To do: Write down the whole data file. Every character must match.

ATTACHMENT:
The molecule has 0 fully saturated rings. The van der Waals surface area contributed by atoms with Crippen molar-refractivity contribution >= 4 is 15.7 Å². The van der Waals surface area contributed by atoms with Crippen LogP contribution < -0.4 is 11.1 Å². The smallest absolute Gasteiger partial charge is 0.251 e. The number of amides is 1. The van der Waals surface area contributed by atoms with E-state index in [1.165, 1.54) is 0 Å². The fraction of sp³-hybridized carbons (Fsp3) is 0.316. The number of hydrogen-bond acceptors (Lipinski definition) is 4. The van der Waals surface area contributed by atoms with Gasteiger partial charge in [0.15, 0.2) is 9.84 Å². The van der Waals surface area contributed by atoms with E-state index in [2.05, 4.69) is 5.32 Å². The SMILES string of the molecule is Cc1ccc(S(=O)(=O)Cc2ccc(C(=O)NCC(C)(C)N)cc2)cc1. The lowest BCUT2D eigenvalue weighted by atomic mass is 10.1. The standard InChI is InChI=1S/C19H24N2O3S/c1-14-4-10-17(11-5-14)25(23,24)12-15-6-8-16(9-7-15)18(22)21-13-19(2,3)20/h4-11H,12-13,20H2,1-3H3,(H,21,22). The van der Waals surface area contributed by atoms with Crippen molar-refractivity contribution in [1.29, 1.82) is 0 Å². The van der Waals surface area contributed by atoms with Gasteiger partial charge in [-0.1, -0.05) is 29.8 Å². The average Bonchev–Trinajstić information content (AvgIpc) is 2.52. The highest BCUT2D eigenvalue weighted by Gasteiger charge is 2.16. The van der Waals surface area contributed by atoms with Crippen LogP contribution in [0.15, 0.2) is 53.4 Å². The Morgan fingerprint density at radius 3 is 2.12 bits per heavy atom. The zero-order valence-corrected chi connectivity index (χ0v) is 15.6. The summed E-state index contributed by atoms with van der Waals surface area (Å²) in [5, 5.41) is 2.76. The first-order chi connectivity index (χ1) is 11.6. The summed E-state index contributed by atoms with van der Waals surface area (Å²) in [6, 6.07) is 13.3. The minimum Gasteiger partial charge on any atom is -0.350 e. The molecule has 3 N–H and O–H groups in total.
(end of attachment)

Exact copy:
The molecule has 0 fully saturated rings. The van der Waals surface area contributed by atoms with Crippen molar-refractivity contribution >= 4 is 15.7 Å². The van der Waals surface area contributed by atoms with Crippen LogP contribution < -0.4 is 11.1 Å². The smallest absolute Gasteiger partial charge is 0.251 e. The number of amides is 1. The van der Waals surface area contributed by atoms with E-state index in [1.165, 1.54) is 0 Å². The fraction of sp³-hybridized carbons (Fsp3) is 0.316. The number of hydrogen-bond acceptors (Lipinski definition) is 4. The van der Waals surface area contributed by atoms with Gasteiger partial charge in [0.15, 0.2) is 9.84 Å². The van der Waals surface area contributed by atoms with E-state index in [2.05, 4.69) is 5.32 Å². The SMILES string of the molecule is Cc1ccc(S(=O)(=O)Cc2ccc(C(=O)NCC(C)(C)N)cc2)cc1. The lowest BCUT2D eigenvalue weighted by atomic mass is 10.1. The standard InChI is InChI=1S/C19H24N2O3S/c1-14-4-10-17(11-5-14)25(23,24)12-15-6-8-16(9-7-15)18(22)21-13-19(2,3)20/h4-11H,12-13,20H2,1-3H3,(H,21,22). The van der Waals surface area contributed by atoms with Crippen molar-refractivity contribution in [1.29, 1.82) is 0 Å². The van der Waals surface area contributed by atoms with Gasteiger partial charge in [-0.1, -0.05) is 29.8 Å². The average Bonchev–Trinajstić information content (AvgIpc) is 2.52. The highest BCUT2D eigenvalue weighted by Gasteiger charge is 2.16. The van der Waals surface area contributed by atoms with Crippen LogP contribution in [0.15, 0.2) is 53.4 Å². The Morgan fingerprint density at radius 3 is 2.12 bits per heavy atom. The zero-order valence-corrected chi connectivity index (χ0v) is 15.6. The summed E-state index contributed by atoms with van der Waals surface area (Å²) in [5, 5.41) is 2.76. The first-order chi connectivity index (χ1) is 11.6. The summed E-state index contributed by atoms with van der Waals surface area (Å²) in [6, 6.07) is 13.3. The minimum Gasteiger partial charge on any atom is -0.350 e. The molecule has 3 N–H and O–H groups in total.